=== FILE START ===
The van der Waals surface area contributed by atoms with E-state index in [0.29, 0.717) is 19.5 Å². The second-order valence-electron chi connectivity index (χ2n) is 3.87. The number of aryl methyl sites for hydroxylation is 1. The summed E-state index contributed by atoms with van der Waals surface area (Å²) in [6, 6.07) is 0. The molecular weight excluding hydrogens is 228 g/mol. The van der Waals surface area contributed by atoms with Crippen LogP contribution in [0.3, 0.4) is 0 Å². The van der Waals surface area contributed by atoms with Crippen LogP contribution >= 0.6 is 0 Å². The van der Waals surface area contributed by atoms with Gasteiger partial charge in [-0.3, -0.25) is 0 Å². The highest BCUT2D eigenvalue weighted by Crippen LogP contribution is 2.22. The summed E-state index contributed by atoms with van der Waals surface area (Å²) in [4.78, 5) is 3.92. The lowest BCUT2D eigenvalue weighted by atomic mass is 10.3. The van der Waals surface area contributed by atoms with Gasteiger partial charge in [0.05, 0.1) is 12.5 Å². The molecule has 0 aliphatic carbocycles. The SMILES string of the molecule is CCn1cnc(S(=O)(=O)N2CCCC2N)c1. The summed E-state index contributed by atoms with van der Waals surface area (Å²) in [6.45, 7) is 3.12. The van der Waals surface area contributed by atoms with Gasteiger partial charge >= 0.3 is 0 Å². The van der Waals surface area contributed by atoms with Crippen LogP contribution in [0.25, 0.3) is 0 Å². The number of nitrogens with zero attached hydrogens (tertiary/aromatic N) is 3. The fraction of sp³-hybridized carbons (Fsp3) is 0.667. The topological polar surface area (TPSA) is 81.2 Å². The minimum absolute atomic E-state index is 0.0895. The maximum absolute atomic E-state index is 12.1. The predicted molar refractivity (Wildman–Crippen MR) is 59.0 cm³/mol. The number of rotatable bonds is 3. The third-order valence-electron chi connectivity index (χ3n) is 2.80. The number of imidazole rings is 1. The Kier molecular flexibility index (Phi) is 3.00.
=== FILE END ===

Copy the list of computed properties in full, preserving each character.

The van der Waals surface area contributed by atoms with E-state index in [0.29, 0.717) is 19.5 Å². The second-order valence-electron chi connectivity index (χ2n) is 3.87. The number of aryl methyl sites for hydroxylation is 1. The summed E-state index contributed by atoms with van der Waals surface area (Å²) in [6, 6.07) is 0. The molecular weight excluding hydrogens is 228 g/mol. The van der Waals surface area contributed by atoms with Crippen LogP contribution in [0.3, 0.4) is 0 Å². The van der Waals surface area contributed by atoms with Crippen LogP contribution >= 0.6 is 0 Å². The van der Waals surface area contributed by atoms with Gasteiger partial charge in [-0.3, -0.25) is 0 Å². The highest BCUT2D eigenvalue weighted by Crippen LogP contribution is 2.22. The summed E-state index contributed by atoms with van der Waals surface area (Å²) in [4.78, 5) is 3.92. The lowest BCUT2D eigenvalue weighted by atomic mass is 10.3. The van der Waals surface area contributed by atoms with Gasteiger partial charge in [0.05, 0.1) is 12.5 Å². The molecule has 0 aliphatic carbocycles. The SMILES string of the molecule is CCn1cnc(S(=O)(=O)N2CCCC2N)c1. The summed E-state index contributed by atoms with van der Waals surface area (Å²) in [6.45, 7) is 3.12. The van der Waals surface area contributed by atoms with Gasteiger partial charge >= 0.3 is 0 Å². The van der Waals surface area contributed by atoms with Crippen LogP contribution in [0.25, 0.3) is 0 Å². The number of nitrogens with zero attached hydrogens (tertiary/aromatic N) is 3. The fraction of sp³-hybridized carbons (Fsp3) is 0.667. The topological polar surface area (TPSA) is 81.2 Å². The minimum absolute atomic E-state index is 0.0895. The maximum absolute atomic E-state index is 12.1. The predicted molar refractivity (Wildman–Crippen MR) is 59.0 cm³/mol. The number of rotatable bonds is 3. The third-order valence-electron chi connectivity index (χ3n) is 2.80. The number of imidazole rings is 1. The Kier molecular flexibility index (Phi) is 3.00.